Iran: Pastor Farshid Fathi Malayeri’s six-year prison sentence confirmed following appeal 03/07/2012
Farshid Fathi Malayeri, an evangelical church leader who was sentenced to six years in prison on 5 March 2012, has had his sentence confirmed following an unsuccessful appeal hearing in Tehran last week.
Pastor Fathi Malayeri was detained for 14 months and had his trial postponed several times by judicial authorities, before eventually being tried on 5 March 2012 by a Revolutionary Court in Evin Prison in Tehran. According to Elam Ministries, Judge Salavati convicted him of being the chief agent of foreign organisations in Iran and of administrating funds for foreign organisations, for which he was sentenced to six years in prison. Both the verdict and sentence were upheld on appeal, and he will serve the remainder of his sentence in section 350 of Evin Prison.
The authorities initially arrested Pastor Fathi Malayeri on 26 December 2010 during raids that targeted a large number of Christian citizens and house church members, many of whom were later released after making exorbitant bail payments. However, Pastor Fathi Malayeri remained in prison, where he was held in solitary confinement for over 100 days.
There are concerns over the lack of due process in Pastor Fathi Malayeri's case. According to Elam Ministries, the pastor's lawyer was deprived of full access to his client's case until a few days prior to the initial court hearing. Furthermore, despite the fact that the pastor's family relinquished the title deeds of their home as bail, he was not released. On one occasion he was told to pack his belongings and was led out to the prison gate, before suddenly being returned to his cell.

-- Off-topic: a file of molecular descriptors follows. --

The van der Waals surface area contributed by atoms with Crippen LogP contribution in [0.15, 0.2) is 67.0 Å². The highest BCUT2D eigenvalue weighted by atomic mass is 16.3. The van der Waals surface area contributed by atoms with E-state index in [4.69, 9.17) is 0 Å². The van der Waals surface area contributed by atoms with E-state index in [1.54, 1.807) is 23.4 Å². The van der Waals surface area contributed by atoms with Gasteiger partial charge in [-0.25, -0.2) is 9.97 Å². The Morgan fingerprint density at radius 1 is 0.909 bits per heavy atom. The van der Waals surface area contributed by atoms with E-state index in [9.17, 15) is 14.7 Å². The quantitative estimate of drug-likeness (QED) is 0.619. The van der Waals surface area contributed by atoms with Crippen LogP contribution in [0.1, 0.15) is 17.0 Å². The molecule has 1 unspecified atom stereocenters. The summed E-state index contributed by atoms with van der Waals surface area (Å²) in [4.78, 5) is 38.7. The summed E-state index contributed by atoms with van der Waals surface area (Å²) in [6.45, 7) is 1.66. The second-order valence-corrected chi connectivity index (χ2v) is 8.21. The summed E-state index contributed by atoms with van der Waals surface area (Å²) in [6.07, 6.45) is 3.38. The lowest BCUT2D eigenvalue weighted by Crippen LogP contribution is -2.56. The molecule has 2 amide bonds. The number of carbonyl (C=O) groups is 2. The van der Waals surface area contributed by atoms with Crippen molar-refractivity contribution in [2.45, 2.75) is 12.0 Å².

Andrew Johnston, Advocacy Director at Christian Solidarity Worldwide (CSW), said, "Pastor Fathi Malayeri's illegal detention in the 14 months prior to his case coming to trial, his lengthy stay in solitary confinement, and the lack of due process in his case are wholly illegal and unacceptable. Moreover, as in recent cases involving Christians, the charges against the pastor were couched in political language when in reality he was arrested merely on account of his faith. The ongoing harassment and imprisonment of Christians, Baha'is and other minorities by the regime contravenes international covenants to which Iran is a signatory, including the International Covenant on Civil and Political Rights (ICCPR), which guarantees the right to freedom of religion. We urge the Iranian authorities to follow due process and ensure respect for the right to freedom of religion. In addition, we continue to call for the immediate and unconditional release of Pastor Fathi Malayeri, Pastor Nadarkhani and others who are unjustly imprisoned or facing execution following flawed judicial processes.”